THE BLOG
05/10/2010 05:12 am ET Updated May 25, 2011

Were Laws of Gravity Passed Through Reconciliation?

The Kentucky Legislature recently introduced a bill that would encourage teachers to discuss "the advantages and disadvantages of scientific theories," including "evolution, the origins of life, global warming and human cloning."

But why stop there?

Maybe it's time to revisit the whole question of whether the earth is actually flat after all. Skeptics point to those images from space that clearly show a round globe. But how hard would it be to do some editing tricks with Photoshop to give the illusion of roundness?

Skeptics also say that if the earth were flat we would hear stories of people falling off constantly. But it's pretty hard for people who just fell off the earth to tell their story to the media, isn't it?

The round earth camp clings to a belief in mysterious gravitational forces that keep Brazil from falling backwards into space. Maybe revelers in Rio have been flying into space, but people are too drunk to notice.

When was the last time anyone took an unbiased look at the laws of gravity? Who wrote these laws and were they passed through reconciliation?

If reconciliation is "the nuclear option" Republicans and conservative media say it is, does that mean Iran is secretly building a 51 vote majority to drop on Israel?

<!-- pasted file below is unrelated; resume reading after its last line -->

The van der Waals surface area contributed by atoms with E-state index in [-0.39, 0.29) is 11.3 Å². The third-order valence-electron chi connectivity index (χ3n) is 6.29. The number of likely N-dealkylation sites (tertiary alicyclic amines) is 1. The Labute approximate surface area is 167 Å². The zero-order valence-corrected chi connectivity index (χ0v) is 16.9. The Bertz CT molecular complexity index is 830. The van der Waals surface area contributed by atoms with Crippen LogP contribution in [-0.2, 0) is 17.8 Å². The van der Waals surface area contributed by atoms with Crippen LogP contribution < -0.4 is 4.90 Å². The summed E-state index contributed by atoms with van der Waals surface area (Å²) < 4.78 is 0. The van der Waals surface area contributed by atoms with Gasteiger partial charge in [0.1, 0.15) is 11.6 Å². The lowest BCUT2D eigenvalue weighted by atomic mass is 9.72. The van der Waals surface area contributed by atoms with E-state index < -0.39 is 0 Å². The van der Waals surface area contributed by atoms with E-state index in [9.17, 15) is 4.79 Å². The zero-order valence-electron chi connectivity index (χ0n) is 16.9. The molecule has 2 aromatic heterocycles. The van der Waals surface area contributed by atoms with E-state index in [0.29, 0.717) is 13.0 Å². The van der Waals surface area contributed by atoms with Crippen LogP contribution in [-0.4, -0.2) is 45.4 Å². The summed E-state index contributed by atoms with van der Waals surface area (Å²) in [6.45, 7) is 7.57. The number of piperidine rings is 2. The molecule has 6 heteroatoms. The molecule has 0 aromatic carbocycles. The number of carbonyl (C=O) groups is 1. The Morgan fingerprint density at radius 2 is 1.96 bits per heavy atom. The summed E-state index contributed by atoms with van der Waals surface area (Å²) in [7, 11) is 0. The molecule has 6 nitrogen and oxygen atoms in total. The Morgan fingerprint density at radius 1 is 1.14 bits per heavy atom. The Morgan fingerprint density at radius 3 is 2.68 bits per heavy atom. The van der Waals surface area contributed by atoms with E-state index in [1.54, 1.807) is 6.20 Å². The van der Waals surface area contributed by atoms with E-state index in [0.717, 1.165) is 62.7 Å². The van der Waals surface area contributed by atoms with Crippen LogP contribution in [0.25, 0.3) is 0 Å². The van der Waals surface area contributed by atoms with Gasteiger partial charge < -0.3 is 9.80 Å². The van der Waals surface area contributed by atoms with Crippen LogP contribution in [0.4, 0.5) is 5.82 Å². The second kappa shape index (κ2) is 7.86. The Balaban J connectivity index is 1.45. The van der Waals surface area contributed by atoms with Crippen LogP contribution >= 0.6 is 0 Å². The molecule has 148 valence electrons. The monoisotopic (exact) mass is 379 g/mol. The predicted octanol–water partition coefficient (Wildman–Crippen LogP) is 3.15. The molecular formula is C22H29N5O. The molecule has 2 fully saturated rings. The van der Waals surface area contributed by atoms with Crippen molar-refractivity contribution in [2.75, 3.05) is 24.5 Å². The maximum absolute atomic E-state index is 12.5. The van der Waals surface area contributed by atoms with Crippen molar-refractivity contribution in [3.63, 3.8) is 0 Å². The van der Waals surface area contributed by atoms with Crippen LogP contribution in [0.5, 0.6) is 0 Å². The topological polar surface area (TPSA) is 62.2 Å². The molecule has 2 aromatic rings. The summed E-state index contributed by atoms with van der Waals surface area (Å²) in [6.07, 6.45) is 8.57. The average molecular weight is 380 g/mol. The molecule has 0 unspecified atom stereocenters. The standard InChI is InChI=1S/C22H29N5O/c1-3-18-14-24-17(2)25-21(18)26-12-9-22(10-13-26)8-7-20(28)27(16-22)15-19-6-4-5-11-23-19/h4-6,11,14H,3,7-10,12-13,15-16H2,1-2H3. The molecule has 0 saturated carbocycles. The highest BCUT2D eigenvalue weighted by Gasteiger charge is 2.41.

Isn't it time to insist that we stop the threat of 51 vote majorities around the world, especially in the volatile Middle East region? A good first step might be to use unmanned drones to target parliamentarians around the world. They seek to impose a new Robert's Rules Of Order in the world, that forces countries to adopt the undemocratic nuclear option of majority rule.

To those who support this nuclear option of a 51 vote majority, where is the money going to come from to pay for it? That's what Senator Jim Bunning of Kentucky probably had in mind when he singlehandedly held up unemployment insurance for hundreds of thousands of Americans by refusing to allow a vote on it. Democracy may look good on paper, especially parchment, but in a recession, the American taxpaper just can't afford these reckless majority rule votes.

To those who are so quick to criticize Jim Bunning, did you ever consider that maybe he was holding up the unemployment insurance vote to maintain his Time Magazine ranking as one of the Five Worst Senators? Although political correctness tells us not to value victory, a former star pitcher like Jim Bunning knows the value of winning any kind of prize, even one that the liberal media gives a negative connotation.

In addition to evolution and global warming, maybe Bunning's home state of Kentucky will challenge another long established theory that Republicans and conservatives have questioned recently.

The truth.